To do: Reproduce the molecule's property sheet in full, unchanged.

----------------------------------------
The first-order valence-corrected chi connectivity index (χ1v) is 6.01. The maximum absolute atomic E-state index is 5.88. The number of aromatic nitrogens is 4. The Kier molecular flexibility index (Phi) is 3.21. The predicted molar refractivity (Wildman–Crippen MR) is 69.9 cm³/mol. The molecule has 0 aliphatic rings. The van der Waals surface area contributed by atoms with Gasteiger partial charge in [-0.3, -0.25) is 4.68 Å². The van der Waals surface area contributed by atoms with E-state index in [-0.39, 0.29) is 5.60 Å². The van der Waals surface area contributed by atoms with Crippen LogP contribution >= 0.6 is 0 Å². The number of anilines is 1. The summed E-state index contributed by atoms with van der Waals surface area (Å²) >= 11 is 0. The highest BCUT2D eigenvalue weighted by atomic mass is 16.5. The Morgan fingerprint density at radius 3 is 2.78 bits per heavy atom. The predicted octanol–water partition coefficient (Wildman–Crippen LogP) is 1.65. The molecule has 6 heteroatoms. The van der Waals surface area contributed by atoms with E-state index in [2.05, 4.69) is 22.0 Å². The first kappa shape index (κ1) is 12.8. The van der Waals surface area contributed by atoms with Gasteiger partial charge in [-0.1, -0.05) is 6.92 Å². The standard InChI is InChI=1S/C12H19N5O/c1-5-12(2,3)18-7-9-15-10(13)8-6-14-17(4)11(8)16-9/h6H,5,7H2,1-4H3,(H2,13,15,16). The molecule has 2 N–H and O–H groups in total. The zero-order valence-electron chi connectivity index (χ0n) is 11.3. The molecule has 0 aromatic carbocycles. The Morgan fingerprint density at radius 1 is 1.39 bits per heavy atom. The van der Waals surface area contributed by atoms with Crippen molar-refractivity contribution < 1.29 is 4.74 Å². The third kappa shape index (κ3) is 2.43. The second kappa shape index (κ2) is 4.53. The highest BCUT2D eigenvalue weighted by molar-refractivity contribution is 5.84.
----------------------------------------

The first-order valence-corrected chi connectivity index (χ1v) is 6.01. The maximum absolute atomic E-state index is 5.88. The number of aromatic nitrogens is 4. The Kier molecular flexibility index (Phi) is 3.21. The predicted molar refractivity (Wildman–Crippen MR) is 69.9 cm³/mol. The molecule has 0 aliphatic rings. The van der Waals surface area contributed by atoms with Gasteiger partial charge in [-0.3, -0.25) is 4.68 Å². The van der Waals surface area contributed by atoms with E-state index in [-0.39, 0.29) is 5.60 Å². The van der Waals surface area contributed by atoms with Crippen LogP contribution >= 0.6 is 0 Å². The number of anilines is 1. The summed E-state index contributed by atoms with van der Waals surface area (Å²) >= 11 is 0. The highest BCUT2D eigenvalue weighted by atomic mass is 16.5. The Morgan fingerprint density at radius 3 is 2.78 bits per heavy atom. The predicted octanol–water partition coefficient (Wildman–Crippen LogP) is 1.65. The molecule has 6 heteroatoms. The van der Waals surface area contributed by atoms with E-state index in [2.05, 4.69) is 22.0 Å². The first kappa shape index (κ1) is 12.8. The van der Waals surface area contributed by atoms with Gasteiger partial charge in [-0.1, -0.05) is 6.92 Å². The standard InChI is InChI=1S/C12H19N5O/c1-5-12(2,3)18-7-9-15-10(13)8-6-14-17(4)11(8)16-9/h6H,5,7H2,1-4H3,(H2,13,15,16). The molecule has 2 N–H and O–H groups in total. The zero-order valence-electron chi connectivity index (χ0n) is 11.3. The molecule has 0 aromatic carbocycles. The Morgan fingerprint density at radius 1 is 1.39 bits per heavy atom. The van der Waals surface area contributed by atoms with Crippen molar-refractivity contribution < 1.29 is 4.74 Å². The third kappa shape index (κ3) is 2.43. The second kappa shape index (κ2) is 4.53. The highest BCUT2D eigenvalue weighted by molar-refractivity contribution is 5.84.